Wednesday, June 3, 2009

The Southern Appalachian Beer Guide

After a long day on the trail, some/lots/most/all hikers like to kick back with a nice cold beer, preferably a craft or microbrew. Not only does it relax tired muscles, but it helps to replace some of those calories we lost huffing and puffing up and down mountains all day. Hey, beer is food!

The good people over at Blue Ridge Outdoors recently developed the Southern Appalachian Beer Guide to point us in the right direction after we step off the trail. The guide provides the low-down on eight breweries in the Southern Appalachians where hikers can prop their aching feet and imbibe with a couple of cold ones. The guide even gives some of the “inside baseball” on what beers to try in each of the selected breweries.

Two of the breweries might be familiar to people living in the Smoky Mountains region. Both are in the Asheville area: Highland Brewing Company and Pisgah Brewing Company.

Conspicuously, the Smoky Mountain Brewery out of Gatlinburg didn’t make the list.

You can click here for the full article.

The same magazine published a separate article about a network of breweries in the Charlottesville, VA area that have created the new Brew Ridge Trail. I’ve heard of wine trails as well as the bourbon trail in Kentucky, but this is the first beer trail I’ve ever heard about. Hopefully this will encourage other regions of the country to follow suit.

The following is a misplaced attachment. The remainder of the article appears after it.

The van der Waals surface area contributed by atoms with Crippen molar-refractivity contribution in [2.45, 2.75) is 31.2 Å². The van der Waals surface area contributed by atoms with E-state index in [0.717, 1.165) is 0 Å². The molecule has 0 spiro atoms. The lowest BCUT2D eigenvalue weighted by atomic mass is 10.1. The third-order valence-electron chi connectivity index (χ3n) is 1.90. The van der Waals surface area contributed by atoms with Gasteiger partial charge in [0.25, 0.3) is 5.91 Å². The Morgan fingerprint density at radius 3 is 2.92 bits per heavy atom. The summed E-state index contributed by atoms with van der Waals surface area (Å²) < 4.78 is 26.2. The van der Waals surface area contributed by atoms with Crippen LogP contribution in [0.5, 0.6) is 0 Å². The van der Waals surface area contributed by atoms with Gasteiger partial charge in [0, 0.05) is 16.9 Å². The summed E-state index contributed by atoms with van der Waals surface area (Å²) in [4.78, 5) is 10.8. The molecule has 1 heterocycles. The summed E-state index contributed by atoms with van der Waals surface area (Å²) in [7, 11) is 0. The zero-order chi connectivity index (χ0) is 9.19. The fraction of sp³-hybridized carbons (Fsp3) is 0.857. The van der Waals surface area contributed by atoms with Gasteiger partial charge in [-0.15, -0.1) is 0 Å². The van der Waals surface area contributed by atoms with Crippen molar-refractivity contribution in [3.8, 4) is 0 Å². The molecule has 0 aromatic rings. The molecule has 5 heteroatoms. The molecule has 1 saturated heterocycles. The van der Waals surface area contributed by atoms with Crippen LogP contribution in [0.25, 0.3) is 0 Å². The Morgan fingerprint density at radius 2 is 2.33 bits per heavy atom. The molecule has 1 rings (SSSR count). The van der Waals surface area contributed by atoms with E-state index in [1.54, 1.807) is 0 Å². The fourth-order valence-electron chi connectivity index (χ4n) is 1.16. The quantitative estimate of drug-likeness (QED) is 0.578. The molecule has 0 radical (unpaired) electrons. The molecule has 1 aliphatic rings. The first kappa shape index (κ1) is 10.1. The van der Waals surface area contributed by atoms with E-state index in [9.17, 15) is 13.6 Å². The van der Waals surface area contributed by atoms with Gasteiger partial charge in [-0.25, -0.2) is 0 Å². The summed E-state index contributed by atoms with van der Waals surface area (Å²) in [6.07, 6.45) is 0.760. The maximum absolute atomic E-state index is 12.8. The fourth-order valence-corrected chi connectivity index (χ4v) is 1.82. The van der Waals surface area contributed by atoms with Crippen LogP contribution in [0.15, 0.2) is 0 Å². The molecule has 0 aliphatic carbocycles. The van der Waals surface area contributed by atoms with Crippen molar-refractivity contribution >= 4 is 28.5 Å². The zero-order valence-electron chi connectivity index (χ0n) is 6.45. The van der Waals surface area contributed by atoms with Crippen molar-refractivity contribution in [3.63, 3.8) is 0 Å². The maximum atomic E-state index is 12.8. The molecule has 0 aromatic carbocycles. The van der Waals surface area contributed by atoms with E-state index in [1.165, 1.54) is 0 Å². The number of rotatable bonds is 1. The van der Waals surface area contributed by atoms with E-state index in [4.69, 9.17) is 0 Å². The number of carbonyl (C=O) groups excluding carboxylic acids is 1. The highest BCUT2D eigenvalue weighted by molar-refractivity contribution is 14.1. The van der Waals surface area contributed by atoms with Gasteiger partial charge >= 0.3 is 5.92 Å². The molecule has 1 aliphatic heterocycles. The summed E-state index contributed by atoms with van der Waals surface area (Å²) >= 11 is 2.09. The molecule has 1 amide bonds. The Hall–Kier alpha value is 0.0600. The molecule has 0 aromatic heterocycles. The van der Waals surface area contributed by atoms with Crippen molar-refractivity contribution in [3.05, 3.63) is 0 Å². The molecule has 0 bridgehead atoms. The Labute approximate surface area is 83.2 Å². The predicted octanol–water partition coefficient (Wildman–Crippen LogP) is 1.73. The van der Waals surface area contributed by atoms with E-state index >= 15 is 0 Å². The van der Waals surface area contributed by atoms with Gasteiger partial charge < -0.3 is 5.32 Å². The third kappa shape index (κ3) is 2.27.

By the way, you gotta love the title of this article: Thru-Drinking the Brew Ridge Trail. By the way, the article does encourage people to grab a designated driver when taking this tour.

More beer news: Researchers at Granada University in Spain have come across a discovery that will undoubtedly please hikers and athletes of all stripes - a pint of beer post-workout is "slightly better" at rehydrating the human body than water.

Researchers made the finding after tests were conducted on 25 students over several months. They believe that the sugars, salts, and bubbles in beer may help people absorb fluids more quickly. They also believe that the carbon dioxide in beer helps to quench thirst more quickly, and that beer's carbohydrates replace calories lost during physical exertion.

Based on the results of the study, researchers recommend moderate consumption of beer as a part of an athletes' diets. "Moderate consumption" for men is roughly a pint per day, and for women is about a half-pint per day.

I'm sure the Southern Appalachian Beer Guide will become quite handy for many more hikers now.

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Vicky said...

Awesome article! Definitely made me smile-- and I'm not a drinker!

Smoky Mountain Hiker said...

Thanks, Vicky!